John Bidwell
When shooting I hold the gun by the grip of the stock with the barrels pointing skyward and the butt lightly resting against my hip. This will spread some of the gun?s weight and stops my arms getting tired.

There?s nothing wrong waiting with the gun over your crocked forearm, but when a bird does head your way the barrel muzzles have to move quite a long way to be brought into alignment with the bird.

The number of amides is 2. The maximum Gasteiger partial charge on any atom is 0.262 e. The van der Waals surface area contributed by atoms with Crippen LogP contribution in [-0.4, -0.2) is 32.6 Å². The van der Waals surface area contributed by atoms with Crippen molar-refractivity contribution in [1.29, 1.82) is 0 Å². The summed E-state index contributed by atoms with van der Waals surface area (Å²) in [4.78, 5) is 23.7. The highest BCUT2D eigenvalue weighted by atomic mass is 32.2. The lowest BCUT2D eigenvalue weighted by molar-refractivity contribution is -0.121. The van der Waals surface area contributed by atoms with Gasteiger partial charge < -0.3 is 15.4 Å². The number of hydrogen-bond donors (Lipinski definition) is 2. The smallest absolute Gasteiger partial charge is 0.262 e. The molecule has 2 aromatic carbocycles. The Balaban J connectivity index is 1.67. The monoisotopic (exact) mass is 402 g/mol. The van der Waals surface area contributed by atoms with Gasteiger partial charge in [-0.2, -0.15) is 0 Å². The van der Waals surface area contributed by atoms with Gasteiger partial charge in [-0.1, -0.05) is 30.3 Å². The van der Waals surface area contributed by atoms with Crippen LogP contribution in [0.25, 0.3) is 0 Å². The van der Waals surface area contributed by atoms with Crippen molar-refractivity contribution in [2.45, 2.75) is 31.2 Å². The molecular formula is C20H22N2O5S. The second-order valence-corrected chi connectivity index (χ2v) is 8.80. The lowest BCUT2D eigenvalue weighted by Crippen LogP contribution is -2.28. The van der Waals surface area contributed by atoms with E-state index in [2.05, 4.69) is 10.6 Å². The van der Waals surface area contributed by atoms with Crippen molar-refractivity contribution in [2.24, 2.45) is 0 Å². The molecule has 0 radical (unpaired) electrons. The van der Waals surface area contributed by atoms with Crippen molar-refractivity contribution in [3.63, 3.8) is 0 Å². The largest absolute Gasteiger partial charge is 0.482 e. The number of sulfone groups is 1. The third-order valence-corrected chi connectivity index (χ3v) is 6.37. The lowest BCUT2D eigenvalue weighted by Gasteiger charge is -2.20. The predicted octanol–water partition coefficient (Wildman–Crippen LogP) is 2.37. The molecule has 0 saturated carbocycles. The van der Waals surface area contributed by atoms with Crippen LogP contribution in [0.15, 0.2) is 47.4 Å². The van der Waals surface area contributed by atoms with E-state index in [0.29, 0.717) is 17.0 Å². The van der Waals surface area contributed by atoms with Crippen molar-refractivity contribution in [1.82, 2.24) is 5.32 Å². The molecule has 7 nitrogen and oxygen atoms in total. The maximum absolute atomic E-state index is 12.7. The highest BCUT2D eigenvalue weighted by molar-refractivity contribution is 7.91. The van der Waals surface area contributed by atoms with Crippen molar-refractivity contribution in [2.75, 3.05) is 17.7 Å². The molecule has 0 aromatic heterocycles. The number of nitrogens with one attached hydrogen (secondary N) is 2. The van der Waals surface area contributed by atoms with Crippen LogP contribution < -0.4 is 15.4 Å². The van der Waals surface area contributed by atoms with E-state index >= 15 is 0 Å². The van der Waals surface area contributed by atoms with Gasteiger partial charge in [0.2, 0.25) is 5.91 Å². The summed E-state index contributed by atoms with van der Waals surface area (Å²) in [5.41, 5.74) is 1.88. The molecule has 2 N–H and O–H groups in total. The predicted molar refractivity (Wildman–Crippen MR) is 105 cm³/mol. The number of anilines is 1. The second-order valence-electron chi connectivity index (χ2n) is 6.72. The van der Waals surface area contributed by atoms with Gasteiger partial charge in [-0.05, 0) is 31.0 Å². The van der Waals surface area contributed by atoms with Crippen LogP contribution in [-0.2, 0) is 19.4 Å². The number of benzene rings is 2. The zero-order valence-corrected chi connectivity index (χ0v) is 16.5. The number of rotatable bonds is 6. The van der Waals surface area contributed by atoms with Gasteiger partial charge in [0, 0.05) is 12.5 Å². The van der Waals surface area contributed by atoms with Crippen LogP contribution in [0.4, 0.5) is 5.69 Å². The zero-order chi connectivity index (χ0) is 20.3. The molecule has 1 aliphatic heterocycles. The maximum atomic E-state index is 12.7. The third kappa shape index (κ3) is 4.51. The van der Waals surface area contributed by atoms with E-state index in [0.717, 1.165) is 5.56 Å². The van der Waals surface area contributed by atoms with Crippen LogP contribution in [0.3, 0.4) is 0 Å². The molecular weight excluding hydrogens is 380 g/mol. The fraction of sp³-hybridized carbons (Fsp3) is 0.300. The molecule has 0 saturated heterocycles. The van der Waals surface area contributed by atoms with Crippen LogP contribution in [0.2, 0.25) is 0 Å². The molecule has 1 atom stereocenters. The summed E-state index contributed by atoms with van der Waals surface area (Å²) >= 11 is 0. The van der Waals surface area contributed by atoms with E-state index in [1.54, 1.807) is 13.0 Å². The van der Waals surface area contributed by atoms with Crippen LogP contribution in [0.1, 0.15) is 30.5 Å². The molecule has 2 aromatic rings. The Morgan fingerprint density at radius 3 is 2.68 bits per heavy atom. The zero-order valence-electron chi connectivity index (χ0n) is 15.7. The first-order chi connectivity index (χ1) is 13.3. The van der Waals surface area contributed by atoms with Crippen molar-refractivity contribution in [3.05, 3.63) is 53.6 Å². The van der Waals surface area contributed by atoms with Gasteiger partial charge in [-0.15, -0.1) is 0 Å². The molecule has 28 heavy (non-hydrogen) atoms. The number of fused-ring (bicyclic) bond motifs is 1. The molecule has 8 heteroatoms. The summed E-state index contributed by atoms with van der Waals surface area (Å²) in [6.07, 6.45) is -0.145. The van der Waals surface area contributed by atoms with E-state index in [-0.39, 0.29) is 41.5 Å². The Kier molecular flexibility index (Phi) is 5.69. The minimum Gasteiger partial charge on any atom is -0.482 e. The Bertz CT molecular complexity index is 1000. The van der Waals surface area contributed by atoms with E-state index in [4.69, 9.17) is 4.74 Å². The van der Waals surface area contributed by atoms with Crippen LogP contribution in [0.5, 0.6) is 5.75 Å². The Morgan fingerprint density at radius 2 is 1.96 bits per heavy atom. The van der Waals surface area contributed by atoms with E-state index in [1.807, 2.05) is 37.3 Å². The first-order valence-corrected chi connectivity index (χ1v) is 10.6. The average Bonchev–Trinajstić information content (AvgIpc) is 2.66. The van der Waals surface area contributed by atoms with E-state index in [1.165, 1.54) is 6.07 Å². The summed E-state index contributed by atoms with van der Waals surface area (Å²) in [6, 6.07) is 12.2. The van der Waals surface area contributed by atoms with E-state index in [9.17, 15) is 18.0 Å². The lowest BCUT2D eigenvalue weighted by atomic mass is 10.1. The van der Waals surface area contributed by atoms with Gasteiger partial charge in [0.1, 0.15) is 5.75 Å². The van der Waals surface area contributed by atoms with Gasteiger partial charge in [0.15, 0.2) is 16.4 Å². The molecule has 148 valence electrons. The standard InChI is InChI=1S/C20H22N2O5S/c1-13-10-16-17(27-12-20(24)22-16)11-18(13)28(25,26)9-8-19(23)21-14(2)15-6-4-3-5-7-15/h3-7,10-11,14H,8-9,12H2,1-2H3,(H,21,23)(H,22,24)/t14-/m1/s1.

And in the case of a bird suddenly appearing overhead ? for instance in a narrow woodland ride ? it?s unlikely you will be able to get on it before it passes the line and disappears behind.

On the other hand, with the barrels pointing skyward, it takes just a fraction of a second to grip the fore-end and then direct the muzzles to an on-coming bird.

This neat, short, movement can be completed without you taking your eyes off the target as you move your feet just before starting to mount the gun and swing.